Bayer HealthCare’s novel oral anticoagulant Xarelto® (rivaroxaban) has been approved by the European Commission for the prevention of atherothrombotic events (cardiovascular death, myocardial infarction or stroke) after an Acute Coronary Syndrome (ACS) in adult patients with elevated cardiac biomarkers at a dose of 2.5mg twice-daily (BID) in combination with standard antiplatelet therapy.
This approval makes rivaroxaban the only novel oral anticoagulant approved to protect patients with elevated cardiac biomarkers following an ACS event.
Arterial blood clots, which may lead to a recurrence after an ACS event, are formed through the dual pathways of platelet activation and thrombin generation. Standard antiplatelet therapy only targets the platelet activation pathway of clot formation. Rivaroxaban targets Factor Xa, a key trigger of thrombin generation.
“We know that thrombin levels remain elevated long after an ACS event, leaving patients at risk. In the ATLAS ACS 2-TIMI 51 study, we’ve shown that treating these patients with a low dose of rivaroxaban in combination with standard antiplatelet therapy targets both pathways of clot formation providing more complete long-term protection, including significant reduction in mortality risk,” said C. Michael Gibson, MS, MD, Chairman of the PERFUSE Study Group, Harvard Medical School, and the Principal Investigator in the ATLAS ACS studies. “This approval marks an important shift in the way we deliver protection to patients who are at risk of a secondary atherothrombotic event.”
“Xarelto is already finding extensive use by cardiologists for stroke prevention in patients with atrial fibrillation. This approval re-enforces the compelling profile of the product, further extending its clinical value in preventing arterial blood clots,” said Dr. Kemal Malik, Member of the Bayer HealthCare Executive Committee and Head of Global Development.
The approval of rivaroxaban in this indication is based on important clinical findings of the pivotal Phase III ATLAS ACS 2-TIMI 51 study of more than 15,500 patients. The study demonstrated that the addition of rivaroxaban 2.5mg BID to standard antiplatelet therapy — low-dose aspirin with or without a thienopyridine (clopidogrel or ticlopidine) — significantly reduced the composite primary efficacy endpoint of cardiovascular death, myocardial infarction or stroke in patients after a recent ACS compared to those who received standard antiplatelet therapy alone.
Rates of TIMI (Thrombolysis In Myocardial Infarction) major bleeding events not associated with coronary artery bypass graft (CABG) surgery and of intracranial haemorrhage (ICH) were low overall, yet increased with the addition of rivaroxaban. But importantly, there was no increase observed with rivaroxaban in the risk of fatal intracranial haemorrhage (ICH) or fatal bleeding.
Based on the ATLAS ACS 2-TIMI 51 study findings, the 2012 European Society of Cardiology (ESC) Guidelines recommend that treatment with rivaroxaban 2.5 mg BID be considered for patients with ST-Segment Elevation Myocardial Infarction (STEMI) who are at low bleeding risk and are on antiplatelet therapy with aspirin and clopidogrel.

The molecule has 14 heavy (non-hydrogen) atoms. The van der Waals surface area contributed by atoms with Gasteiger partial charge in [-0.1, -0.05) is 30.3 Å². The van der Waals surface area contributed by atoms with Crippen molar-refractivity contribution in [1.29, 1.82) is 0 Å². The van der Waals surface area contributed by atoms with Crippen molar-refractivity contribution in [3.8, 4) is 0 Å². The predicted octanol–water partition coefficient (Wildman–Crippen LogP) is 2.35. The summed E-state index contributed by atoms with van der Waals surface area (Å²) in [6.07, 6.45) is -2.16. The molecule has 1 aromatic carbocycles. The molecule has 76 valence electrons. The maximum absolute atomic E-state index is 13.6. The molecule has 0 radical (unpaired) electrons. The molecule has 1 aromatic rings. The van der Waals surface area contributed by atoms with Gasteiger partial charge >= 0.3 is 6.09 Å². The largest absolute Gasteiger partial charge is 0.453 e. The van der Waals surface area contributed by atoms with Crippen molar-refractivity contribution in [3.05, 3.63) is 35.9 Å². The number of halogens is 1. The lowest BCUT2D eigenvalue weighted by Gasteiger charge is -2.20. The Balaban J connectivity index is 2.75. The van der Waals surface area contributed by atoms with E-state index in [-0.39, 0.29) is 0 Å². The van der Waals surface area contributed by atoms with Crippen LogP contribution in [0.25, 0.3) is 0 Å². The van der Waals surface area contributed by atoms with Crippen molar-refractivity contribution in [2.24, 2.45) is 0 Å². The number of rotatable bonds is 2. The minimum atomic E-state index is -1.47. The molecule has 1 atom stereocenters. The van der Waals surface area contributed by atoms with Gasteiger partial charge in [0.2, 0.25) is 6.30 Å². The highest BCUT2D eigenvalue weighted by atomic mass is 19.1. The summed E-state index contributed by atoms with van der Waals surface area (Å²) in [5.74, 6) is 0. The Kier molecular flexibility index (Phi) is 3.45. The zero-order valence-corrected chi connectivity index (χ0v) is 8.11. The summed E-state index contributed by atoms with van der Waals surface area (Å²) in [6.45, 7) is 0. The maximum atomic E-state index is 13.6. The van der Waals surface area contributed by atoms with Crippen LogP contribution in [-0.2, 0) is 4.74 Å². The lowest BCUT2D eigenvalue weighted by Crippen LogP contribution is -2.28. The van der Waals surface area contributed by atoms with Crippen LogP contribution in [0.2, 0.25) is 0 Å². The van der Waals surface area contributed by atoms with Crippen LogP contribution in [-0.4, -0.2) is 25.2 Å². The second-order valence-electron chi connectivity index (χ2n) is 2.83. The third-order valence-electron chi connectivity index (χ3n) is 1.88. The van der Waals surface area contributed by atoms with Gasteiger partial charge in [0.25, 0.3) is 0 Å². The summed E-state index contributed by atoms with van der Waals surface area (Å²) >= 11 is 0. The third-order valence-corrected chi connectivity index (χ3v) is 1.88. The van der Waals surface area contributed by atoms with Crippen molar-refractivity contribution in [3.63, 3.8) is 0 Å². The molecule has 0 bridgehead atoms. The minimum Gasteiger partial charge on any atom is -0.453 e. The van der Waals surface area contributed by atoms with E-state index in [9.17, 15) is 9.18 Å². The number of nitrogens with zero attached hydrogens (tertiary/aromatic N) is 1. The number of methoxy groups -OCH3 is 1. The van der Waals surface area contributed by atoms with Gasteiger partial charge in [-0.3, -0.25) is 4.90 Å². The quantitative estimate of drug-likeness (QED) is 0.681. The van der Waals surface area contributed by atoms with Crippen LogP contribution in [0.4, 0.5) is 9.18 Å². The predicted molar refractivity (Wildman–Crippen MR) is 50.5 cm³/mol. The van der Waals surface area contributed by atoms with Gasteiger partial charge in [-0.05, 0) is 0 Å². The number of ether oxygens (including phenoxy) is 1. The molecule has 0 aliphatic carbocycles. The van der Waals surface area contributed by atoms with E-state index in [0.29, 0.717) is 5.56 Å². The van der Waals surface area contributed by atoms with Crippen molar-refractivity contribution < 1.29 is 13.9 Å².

About Acute Coronary Syndrome (ACS)
ACS is a complication of coronary heart disease which is the single most common cause of death worldwide and one of the most prevalent non-communicable diseases. ACS occurs when a blood clot blocks a coronary artery, reducing blood supply to the heart. This disruption of blood flow can be the direct cause of a myocardial infarction, or precipitate severe pain in the chest (unstable angina), a condition indicating that a myocardial infarction may soon occur. Higher levels of cardiac biomarkers are associated with heart injury, and laboratory testing of these biomarkers is routinely undertaken in clinical practice to confirm an ACS.
About Venous Arterial Thromboembolism (VAT)
Thrombosis is the formation of a blood clot inside a blood vessel, blocking a vein (venous thrombosis) or artery (arterial thrombosis). Venous Arterial Thromboembolism (VAT) is caused when some or all of a clot detaches and is moved within the blood stream until it obstructs a smaller vessel. This can result in damage to vital organs, because the tissue beyond the blockage no longer receives nutrients and oxygen.
VAT is responsible for a number of serious and life threatening conditions:
- Venous Thromboembolism (VTE) occurs when part of a clot formed in a deep vein, for example in the leg (known as deep vein thrombosis, or DVT), is carried to the lung, via the heart, preventing the uptake of oxygen. This is known as a pulmonary embolism (PE), an event which can be rapidly fatal
- Arterial Thromboembolism occurs when oxygenated blood flow from the heart to another part of the body (via an artery) is interrupted by a blood clot. If this occurs in a vessel supplying blood to the brain, it can lead to a stroke, an event that can be severely debilitating or fatal. If it occurs in a coronary artery, it can lead to acute coronary syndrome (ACS), a complication of coronary heart disease which includes conditions such as myocardial infarction and unstable angina
VAT is responsible for significant morbidity and mortality, and requires active or preventative treatment to avoid potentially serious or fatal patient outcomes.